Letters to the Editor

When will Sinn Féin accept abortion stands for inequality?

The decision by Sinn Féin representatives Martina Anderson MEP and Conor Murphy to attend the state reception for Pope Francis in Dublin Castle was an act of political cowardice and a display of double standards.
As an MEP Martina Anderson has made much of Brexit, calling it the civil rights issue of this generation while also demanding equality for her Northern Ireland constituents. All this while her party campaigned for the Repeal of the Eighth Amendment with an eye to the extension of the Westminster1967 Abortion Act to the north. 

When one wonders, will Ms Anderson accept that abortion stands for inequality? By definition abortion means an unequal outcome for unborn children. Some babies live, the death of others is planned. Republicanism represents fulfilment of the legacy of the men and women of 1916. Yet there is clear evidence within the party that some have failed to uphold the pledge enshrined within the proclamation of the Irish Republic to ‘Cherish all the children of the nation equally’.

Those within the party who oppose full debate on matters of deep personal conscience represent the politics of denial rather than empowerment and realisation of a true and honourable republic founded on the noble values of respect and protection of human rights, especially the first of all human rights, the right to life.
Instead of meaningful discussion home-grown apparatchiks enforce their will upon others in the party. If Sinn Féin’s vision for the future is only for the rich, the fortunate, the perfect and planned then perhaps Irish society, north and south, hasn’t moved that far forward from 1979. The recently clear message of the urgent need to protect life in all its forms as expressed by Pope Francis will have been lost on deaf ears.
It will instead have been replaced by the pursuit of much lesser values of carving out political territory by sacrificing the unborn and with it, the conscience of an entire nation. 

Ballynahinch, Co Down


Mainstream media ignoring legitimate grievances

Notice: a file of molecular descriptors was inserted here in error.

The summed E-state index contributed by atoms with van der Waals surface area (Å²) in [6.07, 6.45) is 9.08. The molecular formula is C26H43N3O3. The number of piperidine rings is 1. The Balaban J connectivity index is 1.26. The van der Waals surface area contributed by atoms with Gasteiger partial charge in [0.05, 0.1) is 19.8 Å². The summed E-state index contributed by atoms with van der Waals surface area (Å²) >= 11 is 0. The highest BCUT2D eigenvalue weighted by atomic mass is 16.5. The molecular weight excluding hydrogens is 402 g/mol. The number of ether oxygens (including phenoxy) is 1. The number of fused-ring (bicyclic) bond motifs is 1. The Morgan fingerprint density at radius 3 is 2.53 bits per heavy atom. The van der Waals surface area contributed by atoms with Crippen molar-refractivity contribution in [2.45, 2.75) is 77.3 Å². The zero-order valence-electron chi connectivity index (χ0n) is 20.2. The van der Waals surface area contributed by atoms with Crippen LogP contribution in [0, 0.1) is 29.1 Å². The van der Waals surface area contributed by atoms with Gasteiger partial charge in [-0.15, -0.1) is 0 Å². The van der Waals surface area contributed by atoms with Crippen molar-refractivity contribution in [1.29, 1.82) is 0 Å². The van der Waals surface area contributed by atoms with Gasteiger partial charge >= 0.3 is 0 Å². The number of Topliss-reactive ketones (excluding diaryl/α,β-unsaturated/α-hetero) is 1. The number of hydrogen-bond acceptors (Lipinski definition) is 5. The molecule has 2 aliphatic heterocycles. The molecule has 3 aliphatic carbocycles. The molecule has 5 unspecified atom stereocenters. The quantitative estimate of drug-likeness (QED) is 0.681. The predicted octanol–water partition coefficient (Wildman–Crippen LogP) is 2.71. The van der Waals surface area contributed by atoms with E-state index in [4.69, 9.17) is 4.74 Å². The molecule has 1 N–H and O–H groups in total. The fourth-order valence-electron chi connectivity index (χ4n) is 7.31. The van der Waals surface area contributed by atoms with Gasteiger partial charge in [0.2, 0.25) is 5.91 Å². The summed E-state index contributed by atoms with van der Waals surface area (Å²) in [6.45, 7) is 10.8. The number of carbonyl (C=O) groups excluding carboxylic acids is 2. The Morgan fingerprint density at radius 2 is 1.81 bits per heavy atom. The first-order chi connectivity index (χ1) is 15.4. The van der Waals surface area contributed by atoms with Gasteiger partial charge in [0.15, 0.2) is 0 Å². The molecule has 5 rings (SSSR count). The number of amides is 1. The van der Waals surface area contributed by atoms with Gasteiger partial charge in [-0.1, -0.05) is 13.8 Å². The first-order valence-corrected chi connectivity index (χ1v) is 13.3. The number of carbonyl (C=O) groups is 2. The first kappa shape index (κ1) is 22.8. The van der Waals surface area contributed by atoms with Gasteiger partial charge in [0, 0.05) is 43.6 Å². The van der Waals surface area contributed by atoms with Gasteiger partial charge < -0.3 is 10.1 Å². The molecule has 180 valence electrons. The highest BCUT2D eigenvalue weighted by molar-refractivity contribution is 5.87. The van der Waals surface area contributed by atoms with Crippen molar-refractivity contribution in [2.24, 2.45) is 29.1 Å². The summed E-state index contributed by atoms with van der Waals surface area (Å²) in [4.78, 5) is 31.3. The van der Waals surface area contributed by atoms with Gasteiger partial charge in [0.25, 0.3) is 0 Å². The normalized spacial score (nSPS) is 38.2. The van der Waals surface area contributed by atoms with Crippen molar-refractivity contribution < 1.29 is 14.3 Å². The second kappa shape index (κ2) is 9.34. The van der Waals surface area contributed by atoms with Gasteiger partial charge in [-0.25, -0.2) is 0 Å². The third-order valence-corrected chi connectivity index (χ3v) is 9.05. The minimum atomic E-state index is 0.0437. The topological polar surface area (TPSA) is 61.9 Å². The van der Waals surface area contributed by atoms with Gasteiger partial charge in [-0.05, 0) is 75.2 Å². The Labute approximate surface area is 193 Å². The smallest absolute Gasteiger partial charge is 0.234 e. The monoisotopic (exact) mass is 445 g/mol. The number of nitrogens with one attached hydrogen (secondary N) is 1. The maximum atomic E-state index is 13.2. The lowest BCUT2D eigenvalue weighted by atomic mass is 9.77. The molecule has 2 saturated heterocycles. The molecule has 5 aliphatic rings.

In recent weeks the outspoken Donald Trump once again enraged the mainstream corporate media. However, the president was correct to raise the issue and once again the mainstream corporate media ignored legitimate grievances in order to throw an infantile temper tantrum. The South African Agricultural Union registered 3,065 farm attacks and 677 farm murders between 1991 and 1997. In 2001 the South African Police Service’s Crime Information Analysis Centre revealed that of the 1,398 people who were attacked on South African farms, 61.6 per cent were white, 33.3 per cent were black, 4.4 per cent were Asian and 0.7 per cent were from other ethnic backgrounds. In 2001 the South African Census stated the ethnic demography of South Africa was 79 per cent black, 9.5 per cent white, 8.9 per cent mixed race and 2.5 per cent Asian. The difference between the census statistics and farm attack demography speaks volumes. In November 2011, Rian Van der Walt’s War of the Flea documentary stated that 3,000 farmers had been murdered in 18,000 attacks since 1991. South African Police Service statistics for 2015/2016 stated that there were 49 farm murders in South Africa and the police statistics for 2016/2017 stated that there were 638 attacks on farms and smallholdings with 74 murders. Farm workers were victims in 61 of said attacks and 13 attacks involved gratuitous physical torture of victims. The average age of farm attack victims is 55 years old and in 62 per cent of farm attacks, people aged 51 years and older are attacked. In October 2017 Afriforum stated that the murder rate for South African farmers was 156 per 100,000.  In May this year, the Independent Online publication in South Africa stated that there had been 3,070 farm attacks and 339 farm murders in South Africa since 2012.